Russians Open New Probe of Oil Baron

Russians Open New Probe of Oil Baron

Imprisoned Russian oil tycoon Mikhail Khodorkovsky is a suspect in a new money-laundering investigation, raising the possibility that the Kremlin foe, already serving an eight-year sentence for tax evasion and fraud, could spend many more years in prison, his attorney said Wednesday.

Khodorkovsky, his imprisoned partner Platon Lebedev, also a suspect, and their attorneys were summoned to a detention facility in the remote Siberian city of Chita to undergo questioning Wednesday. Both Khodorkovsky, founder of Yukos Oil Co., and Lebedev refused to answer questions, their attorneys said, rejecting the case as the continuation of a government vendetta that landed them in prison in the first place.

“A new case is the logical continuation of the selective justice aimed at putting moral and physical pressure on Mikhail Khodorkovsky, further destruction of Yukos and seizing its property,” Khodorkovsky attorney Yuri Schmidt said in a statement.

“Because of the lack of any independent investigation and the direct link of investigators and the head of the group to the Kremlin administration, Mikhail Khodorkovsky demanded that the entire investigation group be removed.” He is serving his sentence in an isolated Siberian camp 3,000 miles from Moscow.

Prosecutors provided no details about the probe. But Russian press reports said the case relates to the alleged sale of oil at below-market prices between subsidiaries of Yukos between 2000 and 2003. Prosecutors apparently allege that billions of dollars in undeclared profits were shifted to offshore accounts before being redistributed to other parties.

Among the suspected recipients of some of the money is Khodorkovsky’s now-defunct foundation, Open Russia, which spent millions of dollars on programs aimed at strengthening democracy and education in Russia. Critics of Khodorkovsky’s prosecution say he was targeted because his political activity, particularly his ability to fund opposition activity, was seen as a threat to the rule of President Vladimir Putin.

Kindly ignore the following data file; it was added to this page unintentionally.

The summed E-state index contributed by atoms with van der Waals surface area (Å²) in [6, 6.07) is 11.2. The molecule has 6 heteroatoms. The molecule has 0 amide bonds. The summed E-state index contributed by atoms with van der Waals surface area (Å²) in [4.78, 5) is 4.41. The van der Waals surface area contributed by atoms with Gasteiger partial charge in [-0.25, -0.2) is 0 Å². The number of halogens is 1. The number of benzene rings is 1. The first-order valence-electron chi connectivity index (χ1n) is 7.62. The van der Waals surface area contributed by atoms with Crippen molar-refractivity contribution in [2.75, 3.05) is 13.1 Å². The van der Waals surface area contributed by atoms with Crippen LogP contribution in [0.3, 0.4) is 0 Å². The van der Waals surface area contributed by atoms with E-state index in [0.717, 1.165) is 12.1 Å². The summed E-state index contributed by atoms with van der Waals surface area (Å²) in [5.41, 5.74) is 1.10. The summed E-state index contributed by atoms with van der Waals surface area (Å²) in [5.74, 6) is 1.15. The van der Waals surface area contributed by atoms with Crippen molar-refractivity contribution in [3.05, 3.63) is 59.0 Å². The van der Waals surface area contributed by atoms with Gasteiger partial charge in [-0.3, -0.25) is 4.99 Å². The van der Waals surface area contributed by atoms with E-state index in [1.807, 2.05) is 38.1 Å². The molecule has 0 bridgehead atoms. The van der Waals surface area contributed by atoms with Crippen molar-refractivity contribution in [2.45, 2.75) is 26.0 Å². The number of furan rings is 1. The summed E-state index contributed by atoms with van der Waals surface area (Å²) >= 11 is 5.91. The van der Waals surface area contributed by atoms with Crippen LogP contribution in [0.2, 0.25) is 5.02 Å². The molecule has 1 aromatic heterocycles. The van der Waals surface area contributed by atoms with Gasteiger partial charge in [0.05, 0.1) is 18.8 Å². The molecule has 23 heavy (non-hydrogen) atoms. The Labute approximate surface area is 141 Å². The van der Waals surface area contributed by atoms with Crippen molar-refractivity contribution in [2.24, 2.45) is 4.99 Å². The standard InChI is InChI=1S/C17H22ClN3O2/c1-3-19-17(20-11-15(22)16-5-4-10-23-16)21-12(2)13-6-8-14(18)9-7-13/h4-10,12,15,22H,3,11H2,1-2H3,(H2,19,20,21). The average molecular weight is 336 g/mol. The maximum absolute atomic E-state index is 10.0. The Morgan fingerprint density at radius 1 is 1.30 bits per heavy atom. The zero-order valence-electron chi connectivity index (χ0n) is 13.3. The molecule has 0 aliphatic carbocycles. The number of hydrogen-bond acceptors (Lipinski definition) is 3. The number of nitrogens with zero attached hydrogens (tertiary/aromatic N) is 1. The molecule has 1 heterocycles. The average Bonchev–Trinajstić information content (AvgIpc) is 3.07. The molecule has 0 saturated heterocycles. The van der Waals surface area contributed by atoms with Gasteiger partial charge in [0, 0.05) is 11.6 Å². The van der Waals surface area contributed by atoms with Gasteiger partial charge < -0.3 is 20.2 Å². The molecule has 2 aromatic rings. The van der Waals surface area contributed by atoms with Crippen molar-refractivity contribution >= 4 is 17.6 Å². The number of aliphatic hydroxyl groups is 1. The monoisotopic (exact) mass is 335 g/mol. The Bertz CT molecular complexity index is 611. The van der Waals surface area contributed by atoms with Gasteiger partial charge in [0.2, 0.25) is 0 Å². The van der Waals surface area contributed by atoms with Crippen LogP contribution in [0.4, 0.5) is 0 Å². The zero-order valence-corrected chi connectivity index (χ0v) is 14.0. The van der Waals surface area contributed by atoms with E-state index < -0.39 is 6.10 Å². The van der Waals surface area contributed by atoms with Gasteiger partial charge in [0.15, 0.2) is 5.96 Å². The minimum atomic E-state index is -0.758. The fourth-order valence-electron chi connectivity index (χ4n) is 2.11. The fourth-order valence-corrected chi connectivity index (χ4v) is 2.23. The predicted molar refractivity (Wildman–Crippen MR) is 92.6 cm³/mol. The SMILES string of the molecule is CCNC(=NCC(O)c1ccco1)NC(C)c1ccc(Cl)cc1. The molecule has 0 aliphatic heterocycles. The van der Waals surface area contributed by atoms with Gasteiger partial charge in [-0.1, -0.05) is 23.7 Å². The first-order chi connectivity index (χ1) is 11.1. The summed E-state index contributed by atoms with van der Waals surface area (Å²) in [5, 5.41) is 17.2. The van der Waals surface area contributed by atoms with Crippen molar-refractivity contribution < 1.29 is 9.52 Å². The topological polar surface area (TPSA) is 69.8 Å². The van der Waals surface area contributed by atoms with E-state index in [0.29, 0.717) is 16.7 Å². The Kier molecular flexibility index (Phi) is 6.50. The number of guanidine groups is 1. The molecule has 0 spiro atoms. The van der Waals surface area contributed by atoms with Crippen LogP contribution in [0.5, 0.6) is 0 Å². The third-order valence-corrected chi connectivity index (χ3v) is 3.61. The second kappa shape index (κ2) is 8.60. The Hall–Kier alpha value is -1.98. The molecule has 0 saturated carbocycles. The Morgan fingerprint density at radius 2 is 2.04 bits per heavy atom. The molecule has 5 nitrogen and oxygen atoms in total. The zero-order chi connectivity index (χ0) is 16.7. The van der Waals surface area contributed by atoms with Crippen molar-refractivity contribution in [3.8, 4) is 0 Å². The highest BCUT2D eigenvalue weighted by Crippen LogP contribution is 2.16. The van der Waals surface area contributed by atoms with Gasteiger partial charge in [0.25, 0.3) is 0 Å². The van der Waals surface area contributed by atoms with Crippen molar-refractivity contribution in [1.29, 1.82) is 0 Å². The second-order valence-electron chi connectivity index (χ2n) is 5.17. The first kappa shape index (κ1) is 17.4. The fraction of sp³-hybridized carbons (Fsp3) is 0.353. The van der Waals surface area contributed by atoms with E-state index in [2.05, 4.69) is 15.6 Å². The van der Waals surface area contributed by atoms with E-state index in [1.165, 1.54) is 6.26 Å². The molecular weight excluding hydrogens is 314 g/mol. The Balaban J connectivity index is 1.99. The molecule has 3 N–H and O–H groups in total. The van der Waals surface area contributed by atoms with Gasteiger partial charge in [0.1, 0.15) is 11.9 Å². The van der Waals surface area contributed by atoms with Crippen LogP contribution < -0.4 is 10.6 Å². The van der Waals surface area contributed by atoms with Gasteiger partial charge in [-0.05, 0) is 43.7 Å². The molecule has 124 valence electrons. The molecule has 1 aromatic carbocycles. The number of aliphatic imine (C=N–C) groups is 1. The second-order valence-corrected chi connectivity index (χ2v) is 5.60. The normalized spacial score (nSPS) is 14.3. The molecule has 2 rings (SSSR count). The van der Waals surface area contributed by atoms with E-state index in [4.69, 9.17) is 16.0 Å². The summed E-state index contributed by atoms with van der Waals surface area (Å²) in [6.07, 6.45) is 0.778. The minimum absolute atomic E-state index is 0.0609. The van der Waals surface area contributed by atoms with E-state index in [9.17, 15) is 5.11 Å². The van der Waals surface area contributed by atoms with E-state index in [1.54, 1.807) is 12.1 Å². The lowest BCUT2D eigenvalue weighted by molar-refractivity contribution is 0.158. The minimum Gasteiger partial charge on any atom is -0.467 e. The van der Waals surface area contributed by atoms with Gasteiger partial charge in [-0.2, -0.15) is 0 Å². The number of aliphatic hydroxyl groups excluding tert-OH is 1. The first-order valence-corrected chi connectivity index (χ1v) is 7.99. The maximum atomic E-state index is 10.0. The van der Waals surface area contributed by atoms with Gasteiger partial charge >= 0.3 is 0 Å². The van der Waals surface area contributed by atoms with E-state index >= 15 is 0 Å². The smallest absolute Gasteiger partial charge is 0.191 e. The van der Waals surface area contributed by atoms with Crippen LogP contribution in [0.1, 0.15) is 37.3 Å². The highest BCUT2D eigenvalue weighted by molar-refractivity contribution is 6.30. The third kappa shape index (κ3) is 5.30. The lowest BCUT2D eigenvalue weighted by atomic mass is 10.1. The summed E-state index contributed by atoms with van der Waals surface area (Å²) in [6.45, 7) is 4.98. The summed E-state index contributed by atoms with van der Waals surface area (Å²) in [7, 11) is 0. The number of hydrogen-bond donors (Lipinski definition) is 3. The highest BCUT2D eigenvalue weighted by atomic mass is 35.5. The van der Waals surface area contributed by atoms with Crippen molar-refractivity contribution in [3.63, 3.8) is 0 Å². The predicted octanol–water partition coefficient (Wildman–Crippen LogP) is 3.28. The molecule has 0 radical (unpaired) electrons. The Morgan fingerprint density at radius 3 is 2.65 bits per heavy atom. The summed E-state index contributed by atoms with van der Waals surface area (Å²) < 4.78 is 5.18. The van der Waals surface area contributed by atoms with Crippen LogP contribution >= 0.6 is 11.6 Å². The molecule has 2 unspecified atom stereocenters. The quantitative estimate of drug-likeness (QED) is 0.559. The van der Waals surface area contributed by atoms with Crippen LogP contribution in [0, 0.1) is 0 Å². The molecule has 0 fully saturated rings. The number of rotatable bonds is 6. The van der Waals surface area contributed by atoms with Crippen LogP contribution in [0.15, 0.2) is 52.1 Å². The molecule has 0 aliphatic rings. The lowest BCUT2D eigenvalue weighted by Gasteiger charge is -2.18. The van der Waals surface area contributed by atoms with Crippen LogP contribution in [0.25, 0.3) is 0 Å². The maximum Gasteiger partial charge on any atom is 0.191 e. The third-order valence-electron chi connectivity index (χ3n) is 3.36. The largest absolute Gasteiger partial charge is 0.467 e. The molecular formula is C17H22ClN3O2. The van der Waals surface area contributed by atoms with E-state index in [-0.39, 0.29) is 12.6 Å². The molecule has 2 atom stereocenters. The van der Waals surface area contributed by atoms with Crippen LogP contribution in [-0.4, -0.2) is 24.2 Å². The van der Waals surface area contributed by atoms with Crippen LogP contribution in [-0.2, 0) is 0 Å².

The Kremlin and prosecutors here say they reined in a rogue oligarch who defrauded the state.

Russian authorities have driven Yukos into bankruptcy, stripping it of its prime assets, pursuing remaining assets held abroad and launching investigations against company officers, including foreign executives.

In Moscow on Wednesday, prosecutors said they were investigating former Yukos shareholder and Khodorkovsky partner Leonid Nevzlin for possible involvement in the Nov. 23 poisoning death in London of former Russian intelligence agent Alexander Litvinenko, the Associated Press reported. A spokesman for Nevzlin, who lives in exile in Israel, called the probe “ridiculous.”

Two years ago, the state oil company Rosneft, which is chaired by a senior Kremlin official, acquired 76.79 percent of Yukos’s largest production unit for $9.3 billion after a murky government-run auction in which the unit was initially purchased by a front company.

The Yuganskneftegaz unit was pumping 1 million barrels of oil a day at the time of the sale and now accounts for 60 to 70 percent of Rosneft’s oil production. Rosneft was valued at more than $70 billion when it sold a 14.8 percent stake in the company in an initial public offering in July in London. Yukos continues to fight the sale of Yuganskneftegaz in Russian courts.

Yukos’s Russian assets are under the control of a Moscow court, and its foreign assets are held by a Dutch foundation, which is planning to sell them to pay off creditors, including Group Menatep, the largest. In the Dutch courts, the Russian authorities unsuccessfully fought the planned sale of Yukos assets, including a refinery in Lithuania.

If Menatep is paid an estimated $800 million in debts, Khodorkovsky and other shareholders would be left with a significant nest egg, something Russian officials appear determined to prevent.

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